State departments are concerned that Hawaii’s food producers cannot produce enough to meet their increasing demands, according to a new report.

All 18 state departments were charged with increasing their spending on Hawaii grown produce last year as part of Act 176, which works on a graduated scheme that would eventually see their consumption increase to at least 50% by 2050.

In the first annual report, delivered to the Legislature on Wednesday, the departments raised doubt over whether Hawaii’s producers could meet their demand, the relative expense of local food and general issues over delineating local purchases from their general spending.

The seven departments that did purchase local produce reported they had spent just under $2.65 million. Those seven spent almost $23 million in total on food and value-added products.

Local produce for sale at the Pearlridge Farmer's Market held near Sears. Saturday. 13 feb 2015. photograph Cory Lum/Civil Beat
Farmers tend to find selling their produce through farmers markets or directly to restaurants is easier than supplying state departments because of fewer regulations. Cory Lum/Civil Beat/2015

A shared concern for the state agencies — the departments of education, health, public safety, defense, agriculture, human services and the University of Hawaii — was ensuring there was enough supply to meet the eventual goal, given local produce was generally more expensive than imported foods.

Rep. Scot Matayoshi, who introduced the bill that became Act 176, acknowledges that local produce is more expensive, but helping farmers to increase their supply was integral to one of the bill’s core functions: To increase the amount of locally grown food in Hawaii.

“It’s kind of a chicken or egg thing,” Matayoshi said.

Some departments have existing agreements with suppliers, which do not necessarily trace produce on the basis of its origin and are often charged with taking contracts with the lowest offer. Many state institutions are also pressed to go for the lowest possible price.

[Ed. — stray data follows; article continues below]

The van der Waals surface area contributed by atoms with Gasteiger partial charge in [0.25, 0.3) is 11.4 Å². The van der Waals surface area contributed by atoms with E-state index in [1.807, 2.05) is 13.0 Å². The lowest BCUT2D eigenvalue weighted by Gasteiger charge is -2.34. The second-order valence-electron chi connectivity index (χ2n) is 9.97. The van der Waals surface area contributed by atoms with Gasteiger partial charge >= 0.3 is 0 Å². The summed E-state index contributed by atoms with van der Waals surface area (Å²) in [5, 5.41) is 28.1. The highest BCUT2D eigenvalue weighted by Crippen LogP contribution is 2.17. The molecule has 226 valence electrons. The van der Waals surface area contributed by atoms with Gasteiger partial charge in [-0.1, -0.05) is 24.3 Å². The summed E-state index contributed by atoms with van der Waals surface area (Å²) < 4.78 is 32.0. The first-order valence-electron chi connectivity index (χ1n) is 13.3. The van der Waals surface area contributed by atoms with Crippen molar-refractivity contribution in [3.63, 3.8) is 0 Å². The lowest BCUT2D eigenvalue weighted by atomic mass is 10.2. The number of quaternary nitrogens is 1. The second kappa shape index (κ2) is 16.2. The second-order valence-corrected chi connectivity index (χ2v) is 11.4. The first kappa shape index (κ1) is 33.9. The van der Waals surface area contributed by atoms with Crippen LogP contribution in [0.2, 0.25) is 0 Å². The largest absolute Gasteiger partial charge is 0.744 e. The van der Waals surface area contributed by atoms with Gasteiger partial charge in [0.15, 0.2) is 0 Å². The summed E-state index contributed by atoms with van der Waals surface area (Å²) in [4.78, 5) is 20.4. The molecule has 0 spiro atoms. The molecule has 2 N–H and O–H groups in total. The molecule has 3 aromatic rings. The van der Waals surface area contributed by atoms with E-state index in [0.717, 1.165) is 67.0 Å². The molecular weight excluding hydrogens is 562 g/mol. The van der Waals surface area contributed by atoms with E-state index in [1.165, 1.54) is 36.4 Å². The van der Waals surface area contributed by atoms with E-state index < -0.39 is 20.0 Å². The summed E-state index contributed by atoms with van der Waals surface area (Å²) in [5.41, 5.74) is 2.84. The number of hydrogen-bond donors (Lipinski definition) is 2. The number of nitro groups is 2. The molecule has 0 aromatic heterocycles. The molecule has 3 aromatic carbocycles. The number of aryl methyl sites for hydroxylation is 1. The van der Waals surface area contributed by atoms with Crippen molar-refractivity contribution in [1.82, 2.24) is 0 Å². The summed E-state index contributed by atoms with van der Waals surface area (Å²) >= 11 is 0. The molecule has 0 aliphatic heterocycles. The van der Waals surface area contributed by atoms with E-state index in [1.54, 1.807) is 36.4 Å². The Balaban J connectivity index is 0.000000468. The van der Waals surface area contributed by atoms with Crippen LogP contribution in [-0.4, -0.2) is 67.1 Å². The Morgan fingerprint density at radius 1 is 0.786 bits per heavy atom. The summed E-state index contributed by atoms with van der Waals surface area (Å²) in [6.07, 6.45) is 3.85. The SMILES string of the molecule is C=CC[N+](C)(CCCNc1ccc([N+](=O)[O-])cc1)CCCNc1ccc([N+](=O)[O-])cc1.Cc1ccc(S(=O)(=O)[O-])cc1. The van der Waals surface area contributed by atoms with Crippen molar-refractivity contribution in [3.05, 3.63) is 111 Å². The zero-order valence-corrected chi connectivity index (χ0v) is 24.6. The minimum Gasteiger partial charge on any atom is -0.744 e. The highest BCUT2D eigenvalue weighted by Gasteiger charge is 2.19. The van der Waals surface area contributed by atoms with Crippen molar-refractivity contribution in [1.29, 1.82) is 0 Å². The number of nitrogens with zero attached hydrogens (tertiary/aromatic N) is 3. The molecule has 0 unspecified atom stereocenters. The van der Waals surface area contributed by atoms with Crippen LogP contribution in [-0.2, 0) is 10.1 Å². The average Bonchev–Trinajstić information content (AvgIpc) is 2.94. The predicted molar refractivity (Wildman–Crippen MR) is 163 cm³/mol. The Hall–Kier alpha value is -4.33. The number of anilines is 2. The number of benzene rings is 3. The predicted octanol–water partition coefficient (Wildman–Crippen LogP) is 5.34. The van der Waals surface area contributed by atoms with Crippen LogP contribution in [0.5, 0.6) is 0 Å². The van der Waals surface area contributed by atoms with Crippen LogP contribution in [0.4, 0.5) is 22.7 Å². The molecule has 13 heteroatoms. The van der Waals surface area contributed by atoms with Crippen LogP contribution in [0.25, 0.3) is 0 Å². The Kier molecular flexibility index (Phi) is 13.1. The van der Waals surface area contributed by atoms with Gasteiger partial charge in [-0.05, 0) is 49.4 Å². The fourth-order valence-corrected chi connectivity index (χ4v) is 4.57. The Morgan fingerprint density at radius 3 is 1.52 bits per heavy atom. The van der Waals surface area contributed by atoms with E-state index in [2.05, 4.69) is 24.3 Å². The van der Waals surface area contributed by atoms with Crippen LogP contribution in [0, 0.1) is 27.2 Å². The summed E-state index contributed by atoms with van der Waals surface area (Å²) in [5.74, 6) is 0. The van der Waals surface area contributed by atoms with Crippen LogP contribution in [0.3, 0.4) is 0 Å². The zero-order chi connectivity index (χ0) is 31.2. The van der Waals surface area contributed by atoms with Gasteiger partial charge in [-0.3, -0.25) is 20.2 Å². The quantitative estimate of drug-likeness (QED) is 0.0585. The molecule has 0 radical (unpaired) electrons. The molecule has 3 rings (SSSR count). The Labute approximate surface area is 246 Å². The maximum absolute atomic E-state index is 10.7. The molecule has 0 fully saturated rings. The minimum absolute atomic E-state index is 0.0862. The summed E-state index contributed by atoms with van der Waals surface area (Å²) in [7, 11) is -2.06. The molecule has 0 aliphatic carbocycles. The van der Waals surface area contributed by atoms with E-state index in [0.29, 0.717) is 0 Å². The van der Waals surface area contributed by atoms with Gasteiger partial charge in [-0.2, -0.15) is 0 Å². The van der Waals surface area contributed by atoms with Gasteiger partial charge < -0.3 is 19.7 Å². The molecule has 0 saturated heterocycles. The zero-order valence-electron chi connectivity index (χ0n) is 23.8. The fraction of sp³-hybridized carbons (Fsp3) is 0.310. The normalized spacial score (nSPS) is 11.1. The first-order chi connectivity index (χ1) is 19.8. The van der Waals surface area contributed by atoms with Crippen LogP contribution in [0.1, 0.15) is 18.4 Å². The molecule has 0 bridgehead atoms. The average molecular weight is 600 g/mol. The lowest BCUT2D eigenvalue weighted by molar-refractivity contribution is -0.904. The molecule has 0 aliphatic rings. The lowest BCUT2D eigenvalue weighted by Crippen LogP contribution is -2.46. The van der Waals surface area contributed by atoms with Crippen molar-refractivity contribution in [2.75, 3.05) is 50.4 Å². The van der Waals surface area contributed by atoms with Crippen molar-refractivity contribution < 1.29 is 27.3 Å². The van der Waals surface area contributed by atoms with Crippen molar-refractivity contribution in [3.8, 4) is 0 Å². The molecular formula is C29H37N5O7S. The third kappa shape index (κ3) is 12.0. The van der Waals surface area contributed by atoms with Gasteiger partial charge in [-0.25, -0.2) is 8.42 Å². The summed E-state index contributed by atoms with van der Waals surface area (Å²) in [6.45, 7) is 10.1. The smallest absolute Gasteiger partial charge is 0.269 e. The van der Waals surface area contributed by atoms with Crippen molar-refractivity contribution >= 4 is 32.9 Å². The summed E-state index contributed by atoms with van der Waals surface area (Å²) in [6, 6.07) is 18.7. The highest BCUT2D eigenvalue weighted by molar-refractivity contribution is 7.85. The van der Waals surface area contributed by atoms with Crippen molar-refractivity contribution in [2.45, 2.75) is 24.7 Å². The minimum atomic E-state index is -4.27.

Most of Hawaii’s farms are small. Of the 7,300 farms in Hawaii, 80% earn less than $25,000 annually. And while the number of farms increased by about 5% between 2012 and 2017, according to U.S. census statistics, the value of the sector dropped by almost 15% from $661 million to $564 million.

UH Waimanalo Farm Hawaii grown Farmers. Instructor discusses the proper way to harvest Green Onions.
Green onions are among many staple ingredients grown in Hawaii. Cory Lum/Civil Beat/2021

Matayoshi says scaling up farmers’ operations could help lower prices, which means creating longer-term contracts with farmers so that they can seek financing for more land or capital improvements and have greater security.

But there needed to be an incentive for farmers to supply schools and hospitals and state departments. At this stage many farmers would have to hemorrhage their business to do so, according to Hawaii Good Food Alliance Executive Director Harmonee Williams.

“All farmers I know struggle,” Williams said. “The margins are super thin.”

And rather than going through the rigmarole of seeking state contracts that might not pay enough, selling to restaurants or at farmers markets — where they do not face the same scrutiny and regulation — is likely the easier option.

Williams says simply boosting departmental food budgets would be an obvious option.

Matayoshi says the departments will need to prove they have tried before claiming they cannot afford local food. They will need to account for seasonality and be creative, he added.

“We’re not writing them a blank check here,” he said.

In a meeting with the Hawaii Farm Bureau and the Budget and Finance Department, Matayoshi said all agreed that each department needed to lay out a plan for what procurements would be needed to meet the first 10% requirement by the 2025 deadline.

There was a surprising amount of interest from farmers who sought the security of having the state as a customer, according to the Hawaii Farm Bureau.

That could inform their recruitment for suppliers on at least five-year contracts. Those suppliers would then do the leg work to secure the local produce, increasing demand.

Matayoshi is now trying to narrow the focus of the law through House Bill 1568, which would have the local food-purchasing requirement apply only to the departments with the greatest consumption of local food and produce: education, health, public safety, the Department of Defense and the University of Hawaii system.

“Hawaii Grown” is funded in part by grants from the Ulupono Fund at the Hawaii Community Foundation, the Marisla Fund at the Hawaii Community Foundation, and the Frost Family Foundation.

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